Well, we are already doing DTC for vitiligo in a variety of locations, of course through social media, things like Facebook, Instagram and so forth, in terms of Internet search optimization. So if you go looking for vitiligo you'll find Opzelura, you go looking for Opzelura you'll find that vitiligo is there. We also have patient webinars and we work with patient advocacy groups, so the DTC is going on. If what you mean by television commercials as you know we are running TV advertisements both linear and non-linear, so connected TV and non-connected TV for atopic dermatitis now. So, the vitiligo commercials for again for connected and non-connected TV will start either in December or January. We have to figure that out yet just for what's the best placement, what's the best timing for these ads to have the most impact.

Operator

Thank you. [Operator Instructions] Our next question is coming from Andrew Berens from SVB Securities. Your line is now live.

Andrew Berens
Analyst at SVB Securities

Alright, thanks guys. I'm sorry if I missed sudden jump in from call to call but I was wondering if you could give some color on inventory levels. When I do a back-of-the-envelope calculation it appears that may have gone up about $3 million based on the numbers you've given and then also just wondering if you guys are still confident in the $1.5 billion guidance for Opzelura in AD in the U.S. alone. Thanks.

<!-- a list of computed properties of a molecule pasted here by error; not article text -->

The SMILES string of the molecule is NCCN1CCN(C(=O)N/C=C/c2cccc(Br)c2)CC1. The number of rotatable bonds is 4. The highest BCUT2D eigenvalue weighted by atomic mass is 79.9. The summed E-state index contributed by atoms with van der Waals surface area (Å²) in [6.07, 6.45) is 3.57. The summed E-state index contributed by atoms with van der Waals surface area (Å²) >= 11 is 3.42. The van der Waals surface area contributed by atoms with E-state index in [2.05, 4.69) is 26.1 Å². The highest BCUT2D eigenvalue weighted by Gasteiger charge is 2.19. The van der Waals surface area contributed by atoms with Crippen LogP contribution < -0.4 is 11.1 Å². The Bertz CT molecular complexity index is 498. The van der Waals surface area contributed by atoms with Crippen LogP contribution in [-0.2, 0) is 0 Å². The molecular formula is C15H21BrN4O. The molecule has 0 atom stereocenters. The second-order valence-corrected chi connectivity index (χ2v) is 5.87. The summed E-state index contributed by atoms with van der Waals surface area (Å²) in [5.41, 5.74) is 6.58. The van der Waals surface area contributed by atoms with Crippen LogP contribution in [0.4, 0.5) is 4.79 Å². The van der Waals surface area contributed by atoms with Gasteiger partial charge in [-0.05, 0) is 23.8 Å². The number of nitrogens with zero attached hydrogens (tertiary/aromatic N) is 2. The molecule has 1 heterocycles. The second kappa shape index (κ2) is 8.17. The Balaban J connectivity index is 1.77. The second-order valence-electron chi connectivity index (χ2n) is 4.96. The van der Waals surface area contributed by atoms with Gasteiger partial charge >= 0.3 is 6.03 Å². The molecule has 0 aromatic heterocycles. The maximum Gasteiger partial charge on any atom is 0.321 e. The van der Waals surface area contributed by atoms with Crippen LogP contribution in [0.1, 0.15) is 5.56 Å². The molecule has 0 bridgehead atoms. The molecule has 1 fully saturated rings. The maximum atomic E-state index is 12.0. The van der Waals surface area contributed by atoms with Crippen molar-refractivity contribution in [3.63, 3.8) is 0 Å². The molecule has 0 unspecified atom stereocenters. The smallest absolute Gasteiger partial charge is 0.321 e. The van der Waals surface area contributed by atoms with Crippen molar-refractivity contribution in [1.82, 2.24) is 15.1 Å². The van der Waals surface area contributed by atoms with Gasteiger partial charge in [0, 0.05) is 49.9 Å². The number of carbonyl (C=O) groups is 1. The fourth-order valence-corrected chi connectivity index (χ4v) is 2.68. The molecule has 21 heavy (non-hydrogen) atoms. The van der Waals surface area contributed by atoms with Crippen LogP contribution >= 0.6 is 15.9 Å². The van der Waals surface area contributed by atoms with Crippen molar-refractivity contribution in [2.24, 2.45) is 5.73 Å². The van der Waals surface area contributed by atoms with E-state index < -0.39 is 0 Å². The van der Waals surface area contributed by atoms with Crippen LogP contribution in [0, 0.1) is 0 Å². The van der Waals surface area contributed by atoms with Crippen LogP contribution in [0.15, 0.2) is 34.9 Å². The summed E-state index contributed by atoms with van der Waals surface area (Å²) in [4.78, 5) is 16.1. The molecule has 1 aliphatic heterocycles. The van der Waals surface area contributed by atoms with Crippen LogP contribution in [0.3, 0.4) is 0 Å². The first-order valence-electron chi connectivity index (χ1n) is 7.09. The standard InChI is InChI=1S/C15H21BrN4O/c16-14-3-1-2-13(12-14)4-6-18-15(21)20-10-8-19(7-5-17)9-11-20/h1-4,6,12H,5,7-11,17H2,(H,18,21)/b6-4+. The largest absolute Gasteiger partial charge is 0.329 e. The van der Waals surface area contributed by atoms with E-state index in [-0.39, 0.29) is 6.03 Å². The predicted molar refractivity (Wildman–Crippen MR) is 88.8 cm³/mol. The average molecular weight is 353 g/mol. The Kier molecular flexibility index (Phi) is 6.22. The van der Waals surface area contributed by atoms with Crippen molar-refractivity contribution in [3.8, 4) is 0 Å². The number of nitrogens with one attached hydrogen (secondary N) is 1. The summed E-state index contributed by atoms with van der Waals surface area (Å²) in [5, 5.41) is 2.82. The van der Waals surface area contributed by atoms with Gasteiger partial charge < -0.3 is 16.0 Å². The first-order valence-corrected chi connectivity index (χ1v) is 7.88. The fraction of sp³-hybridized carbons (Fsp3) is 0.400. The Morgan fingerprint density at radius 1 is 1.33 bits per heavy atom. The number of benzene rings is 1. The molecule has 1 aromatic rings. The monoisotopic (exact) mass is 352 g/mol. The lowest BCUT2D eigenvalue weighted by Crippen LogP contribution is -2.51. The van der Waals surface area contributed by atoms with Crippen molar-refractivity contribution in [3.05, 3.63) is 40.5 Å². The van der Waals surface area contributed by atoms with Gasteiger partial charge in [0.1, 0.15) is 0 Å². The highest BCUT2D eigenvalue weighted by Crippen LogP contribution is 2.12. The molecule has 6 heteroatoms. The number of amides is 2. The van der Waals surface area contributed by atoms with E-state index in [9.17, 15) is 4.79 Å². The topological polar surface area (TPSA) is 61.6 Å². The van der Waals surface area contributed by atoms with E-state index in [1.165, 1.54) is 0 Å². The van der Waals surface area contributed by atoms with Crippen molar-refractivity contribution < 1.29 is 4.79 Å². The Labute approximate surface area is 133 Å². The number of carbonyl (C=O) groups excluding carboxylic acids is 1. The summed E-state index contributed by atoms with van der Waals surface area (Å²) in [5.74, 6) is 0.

Barry Flannelly
Executive Vice President and General Manager-North America at Incyte

So as far as inventory levels go, Andrew. I'm not really sure what you mean. I assume you mean for Opzelura. I certainly don't see any -- our inventory levels have maintained about two weeks period of time. It's actually a little lower than we really thought it was going to be when we first got into this endeavor and as far as the guidance goes we are confident that with the almost 30 million patients in the United States that have atopic dermatitis and 5.5 million that are actively being treated now, that $1.5 billion guidance is certainly within our range possibilities.

Andrew Berens
Analyst at SVB Securities

Okay, thank you.

Operator

Thank you. The next question is coming from Gavin Clark-Gartner from Evercore. Your line is now live.

Gavin Clark-Gartner
Analyst at Evercore ISI

Hey, thanks for taking the question. I just wanted to confirm something I heard earlier. Did you mention that patients are using two to three tubes per year for Opzelura in atopic derm within the real-world setting.

Barry Flannelly
Executive Vice President and General Manager-North America at Incyte

So, Gavin what I said was that on average overtime we'll see we believe that two to three tubes per year per patient with atopic dermatitis is what it'll work out to be.

Gavin Clark-Gartner
Analyst at Evercore ISI

Okay. So I mean what's driving the difference from the three to four tubes that we've been guiding towards previously.

Barry Flannelly
Executive Vice President and General Manager-North America at Incyte